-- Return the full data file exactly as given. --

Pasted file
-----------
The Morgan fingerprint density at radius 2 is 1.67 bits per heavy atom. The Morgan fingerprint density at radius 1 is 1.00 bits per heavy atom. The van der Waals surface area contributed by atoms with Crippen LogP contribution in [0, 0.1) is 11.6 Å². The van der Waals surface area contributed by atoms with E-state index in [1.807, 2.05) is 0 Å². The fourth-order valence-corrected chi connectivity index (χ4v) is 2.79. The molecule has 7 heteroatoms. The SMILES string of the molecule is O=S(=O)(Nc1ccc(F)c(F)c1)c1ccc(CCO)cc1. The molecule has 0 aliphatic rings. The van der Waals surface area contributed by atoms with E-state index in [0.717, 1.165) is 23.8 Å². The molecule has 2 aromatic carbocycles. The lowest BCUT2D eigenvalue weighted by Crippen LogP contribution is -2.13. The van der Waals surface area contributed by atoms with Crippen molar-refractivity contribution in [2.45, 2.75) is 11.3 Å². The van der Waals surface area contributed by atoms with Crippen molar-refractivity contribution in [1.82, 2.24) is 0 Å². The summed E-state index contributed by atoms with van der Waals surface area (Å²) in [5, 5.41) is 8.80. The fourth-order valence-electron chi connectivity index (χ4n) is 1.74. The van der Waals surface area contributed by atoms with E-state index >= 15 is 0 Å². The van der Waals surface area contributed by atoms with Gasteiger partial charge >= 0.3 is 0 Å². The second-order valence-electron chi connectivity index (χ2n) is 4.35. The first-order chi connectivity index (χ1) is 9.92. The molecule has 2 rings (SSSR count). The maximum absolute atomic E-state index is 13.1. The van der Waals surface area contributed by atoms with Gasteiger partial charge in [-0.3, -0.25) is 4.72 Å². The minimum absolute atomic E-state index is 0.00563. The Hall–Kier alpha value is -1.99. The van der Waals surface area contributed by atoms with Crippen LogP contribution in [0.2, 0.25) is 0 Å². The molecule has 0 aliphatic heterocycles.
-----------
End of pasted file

The Morgan fingerprint density at radius 2 is 1.67 bits per heavy atom. The Morgan fingerprint density at radius 1 is 1.00 bits per heavy atom. The van der Waals surface area contributed by atoms with Crippen LogP contribution in [0, 0.1) is 11.6 Å². The van der Waals surface area contributed by atoms with E-state index in [1.807, 2.05) is 0 Å². The fourth-order valence-corrected chi connectivity index (χ4v) is 2.79. The molecule has 7 heteroatoms. The SMILES string of the molecule is O=S(=O)(Nc1ccc(F)c(F)c1)c1ccc(CCO)cc1. The molecule has 0 aliphatic rings. The van der Waals surface area contributed by atoms with E-state index in [0.717, 1.165) is 23.8 Å². The molecule has 2 aromatic carbocycles. The lowest BCUT2D eigenvalue weighted by Crippen LogP contribution is -2.13. The van der Waals surface area contributed by atoms with Crippen molar-refractivity contribution in [2.45, 2.75) is 11.3 Å². The van der Waals surface area contributed by atoms with Crippen molar-refractivity contribution in [1.82, 2.24) is 0 Å². The summed E-state index contributed by atoms with van der Waals surface area (Å²) in [5, 5.41) is 8.80. The fourth-order valence-electron chi connectivity index (χ4n) is 1.74. The van der Waals surface area contributed by atoms with E-state index >= 15 is 0 Å². The van der Waals surface area contributed by atoms with Gasteiger partial charge >= 0.3 is 0 Å². The second-order valence-electron chi connectivity index (χ2n) is 4.35. The first-order chi connectivity index (χ1) is 9.92. The molecule has 2 rings (SSSR count). The maximum absolute atomic E-state index is 13.1. The van der Waals surface area contributed by atoms with Gasteiger partial charge in [-0.3, -0.25) is 4.72 Å². The minimum absolute atomic E-state index is 0.00563. The Hall–Kier alpha value is -1.99. The van der Waals surface area contributed by atoms with Crippen LogP contribution in [0.2, 0.25) is 0 Å². The molecule has 0 aliphatic heterocycles.